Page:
Y Combinator, the popular startup accelerator program, has never been shy about experimenting. Now, in its latest trial, the outfit is launching what it’s calling a Series A program. The idea is to help alums that maybe picked up seed funding after one of YC’s famous Demo Day presentations but that could use some help thinking through how much to raise in Series A funding, and from whom.
We talked Friday with the YC partner who is leading the program, Aaron Harris, about how it will work, why YC deems it necessary and what it signals about the 15 companies that will be accepted into each of these batches, where they will meet every other week over a two-month period to discuss (in part) business models, forecasts, pitch decks and how to approach meeting with different types of investors.
TC: For readers who don’t know you, how did you wind up at YC and how long have you been involved with the organization?
AH: I’ve been a partner for five years. I co-founded a [since shuttered] company, TutorSpree, which went through YC in 2011 and was funded by Sequoia Capital. Before that, I worked at a hedge fund in New York.
TC: Why create programming around Series A rounds?
AH: As YC has gotten bigger, we’ve had more companies reaching Series A-level funding, and what I noticed was that we didn’t have great advice to give them. The advice was sort of scaled up from seed [round discussions] and while that works for some, it doesn’t work for others. It became apparent that founders don’t have a great sense of who they should be talking with and about what.
In 2017, 62 of our alums raised $550 million across their Series A rounds. That’s more than in any other portfolio in the world as far as I’m aware, so we should know more than others. But we hadn’t established best practices around this, so I started advising companies on a one-off basis about six months ago; now, we’re formalizing the process.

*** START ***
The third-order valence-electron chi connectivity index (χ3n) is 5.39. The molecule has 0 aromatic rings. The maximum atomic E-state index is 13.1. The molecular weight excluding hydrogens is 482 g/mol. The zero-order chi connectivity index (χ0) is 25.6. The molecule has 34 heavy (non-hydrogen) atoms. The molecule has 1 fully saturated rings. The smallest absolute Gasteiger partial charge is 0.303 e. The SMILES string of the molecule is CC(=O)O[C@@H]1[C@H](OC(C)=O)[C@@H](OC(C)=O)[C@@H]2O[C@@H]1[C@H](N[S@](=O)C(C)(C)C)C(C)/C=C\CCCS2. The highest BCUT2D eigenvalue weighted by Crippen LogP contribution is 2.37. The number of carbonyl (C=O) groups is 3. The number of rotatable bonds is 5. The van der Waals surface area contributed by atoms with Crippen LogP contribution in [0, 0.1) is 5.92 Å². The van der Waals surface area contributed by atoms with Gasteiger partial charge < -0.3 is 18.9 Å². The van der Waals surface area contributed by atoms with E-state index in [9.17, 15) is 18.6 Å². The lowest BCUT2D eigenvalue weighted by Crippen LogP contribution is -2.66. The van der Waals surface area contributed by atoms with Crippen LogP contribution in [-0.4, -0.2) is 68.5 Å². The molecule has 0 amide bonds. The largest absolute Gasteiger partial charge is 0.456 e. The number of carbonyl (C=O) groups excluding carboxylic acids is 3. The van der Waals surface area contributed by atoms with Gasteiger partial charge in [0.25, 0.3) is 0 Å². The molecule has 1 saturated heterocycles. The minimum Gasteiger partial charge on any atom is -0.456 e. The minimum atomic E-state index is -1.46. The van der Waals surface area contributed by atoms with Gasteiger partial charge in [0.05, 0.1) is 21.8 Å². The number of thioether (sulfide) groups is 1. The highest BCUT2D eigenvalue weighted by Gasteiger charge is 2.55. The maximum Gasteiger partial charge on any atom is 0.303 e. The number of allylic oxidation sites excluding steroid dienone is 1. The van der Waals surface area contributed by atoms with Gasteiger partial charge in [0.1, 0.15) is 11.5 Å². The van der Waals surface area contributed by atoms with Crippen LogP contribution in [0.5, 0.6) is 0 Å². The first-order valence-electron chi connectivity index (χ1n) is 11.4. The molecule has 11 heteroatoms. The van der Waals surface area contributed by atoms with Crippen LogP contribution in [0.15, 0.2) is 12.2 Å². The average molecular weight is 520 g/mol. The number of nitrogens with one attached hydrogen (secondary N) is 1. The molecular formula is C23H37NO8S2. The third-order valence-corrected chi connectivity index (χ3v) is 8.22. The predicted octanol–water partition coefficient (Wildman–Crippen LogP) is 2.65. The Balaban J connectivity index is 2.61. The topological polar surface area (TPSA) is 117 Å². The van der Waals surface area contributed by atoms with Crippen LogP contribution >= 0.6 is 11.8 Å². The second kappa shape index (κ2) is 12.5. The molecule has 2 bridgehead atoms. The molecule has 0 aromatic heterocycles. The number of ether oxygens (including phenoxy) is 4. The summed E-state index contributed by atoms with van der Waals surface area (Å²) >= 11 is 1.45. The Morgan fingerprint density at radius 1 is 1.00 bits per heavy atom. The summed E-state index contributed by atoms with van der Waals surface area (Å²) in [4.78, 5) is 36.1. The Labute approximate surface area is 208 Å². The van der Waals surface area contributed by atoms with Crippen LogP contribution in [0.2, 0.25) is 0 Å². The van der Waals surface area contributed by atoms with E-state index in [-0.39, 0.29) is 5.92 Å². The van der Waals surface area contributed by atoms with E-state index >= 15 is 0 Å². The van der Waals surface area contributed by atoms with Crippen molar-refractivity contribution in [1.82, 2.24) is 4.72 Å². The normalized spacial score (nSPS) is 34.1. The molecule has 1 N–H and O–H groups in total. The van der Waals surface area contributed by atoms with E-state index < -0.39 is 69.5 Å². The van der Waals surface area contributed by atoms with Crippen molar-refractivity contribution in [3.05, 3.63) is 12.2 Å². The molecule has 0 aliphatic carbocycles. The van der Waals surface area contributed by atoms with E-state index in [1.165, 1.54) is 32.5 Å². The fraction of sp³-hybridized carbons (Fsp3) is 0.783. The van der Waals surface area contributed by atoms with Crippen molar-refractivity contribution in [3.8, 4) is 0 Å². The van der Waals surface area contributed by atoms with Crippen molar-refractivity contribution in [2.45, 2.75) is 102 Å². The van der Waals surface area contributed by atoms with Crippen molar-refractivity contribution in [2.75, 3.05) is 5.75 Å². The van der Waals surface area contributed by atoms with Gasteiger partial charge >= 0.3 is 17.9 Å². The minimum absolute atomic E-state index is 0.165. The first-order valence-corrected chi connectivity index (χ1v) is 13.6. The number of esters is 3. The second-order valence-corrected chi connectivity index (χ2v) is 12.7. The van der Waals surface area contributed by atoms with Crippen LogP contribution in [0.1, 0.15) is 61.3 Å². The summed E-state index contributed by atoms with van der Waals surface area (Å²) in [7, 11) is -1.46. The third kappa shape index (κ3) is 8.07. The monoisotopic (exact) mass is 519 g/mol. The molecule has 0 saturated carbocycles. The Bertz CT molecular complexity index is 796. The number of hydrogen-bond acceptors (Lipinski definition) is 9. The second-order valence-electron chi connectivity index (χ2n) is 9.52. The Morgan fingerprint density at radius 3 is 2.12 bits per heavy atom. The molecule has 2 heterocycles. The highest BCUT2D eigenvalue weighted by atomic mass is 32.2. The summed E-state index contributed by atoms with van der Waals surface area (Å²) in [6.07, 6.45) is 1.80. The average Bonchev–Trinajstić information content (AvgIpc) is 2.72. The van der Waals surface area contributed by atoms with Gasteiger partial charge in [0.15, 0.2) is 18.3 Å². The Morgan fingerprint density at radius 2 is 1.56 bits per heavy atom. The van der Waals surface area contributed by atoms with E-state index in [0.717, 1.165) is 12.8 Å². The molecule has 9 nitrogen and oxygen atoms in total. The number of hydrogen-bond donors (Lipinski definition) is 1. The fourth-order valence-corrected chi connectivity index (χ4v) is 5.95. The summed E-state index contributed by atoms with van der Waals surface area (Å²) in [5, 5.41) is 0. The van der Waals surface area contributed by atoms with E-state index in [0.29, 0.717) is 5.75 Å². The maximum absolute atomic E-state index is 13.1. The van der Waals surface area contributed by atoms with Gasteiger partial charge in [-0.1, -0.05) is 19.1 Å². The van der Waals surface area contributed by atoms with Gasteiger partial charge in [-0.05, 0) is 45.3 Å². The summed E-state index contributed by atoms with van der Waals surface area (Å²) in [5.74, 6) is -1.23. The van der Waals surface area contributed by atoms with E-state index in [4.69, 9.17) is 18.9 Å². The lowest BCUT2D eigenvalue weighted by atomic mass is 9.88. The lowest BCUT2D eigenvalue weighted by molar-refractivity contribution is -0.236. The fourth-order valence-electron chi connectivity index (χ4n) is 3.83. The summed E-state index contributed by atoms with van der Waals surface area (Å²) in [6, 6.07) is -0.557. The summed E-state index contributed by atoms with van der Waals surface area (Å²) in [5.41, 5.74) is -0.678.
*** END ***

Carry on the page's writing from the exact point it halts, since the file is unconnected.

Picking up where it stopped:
TC: How long after companies graduate from YC and close their seed rounds do they raise Series A rounds typically? And what are some of the things you learned by looking across your portfolio?
AH: It’s often between 14 and 18 months afterward, and what we’ve seen is a cadence to Series A funding. You see a lot of rounds [being sewn up] in September and October and November and then they kind of stop until late January, then you start to see [most of them again] in March and April and May.
If companies plan far enough ahead — assuming they hit their milestones — they can raise with more control if they’re aware of these cycles.
TC: Beyond that VCs generally slow down in the summer and over the winter holidays, what have been some of your other observations?
AH: A lot of it boils down to the process and the way they work on raising. The thing that founders screw up the most in raising a Series A is they let it get away from them, and they let it fall into a serial process, talking with investors with half a story over many months. When when it comes to this kind of round, you want to make a clear delineation. You might meet investors to start a relationship, but you don’t want to pitch them in an active sense. Instead, when the time is right, you move, saying, “Can I come in and pitch you?”
You want to have those pitch meetings in a tight window so that investors are meeting with you at the same time and there’s little information [leakage] in the ecosystem.
TC: Do you feel like YC — or its portfolio companies — need to be more strategic because the bar for Series A funding has grown higher?
AH: Naturally, there’s fallout from seed to A, and that’s good; that means risk is being taken at the seed stage.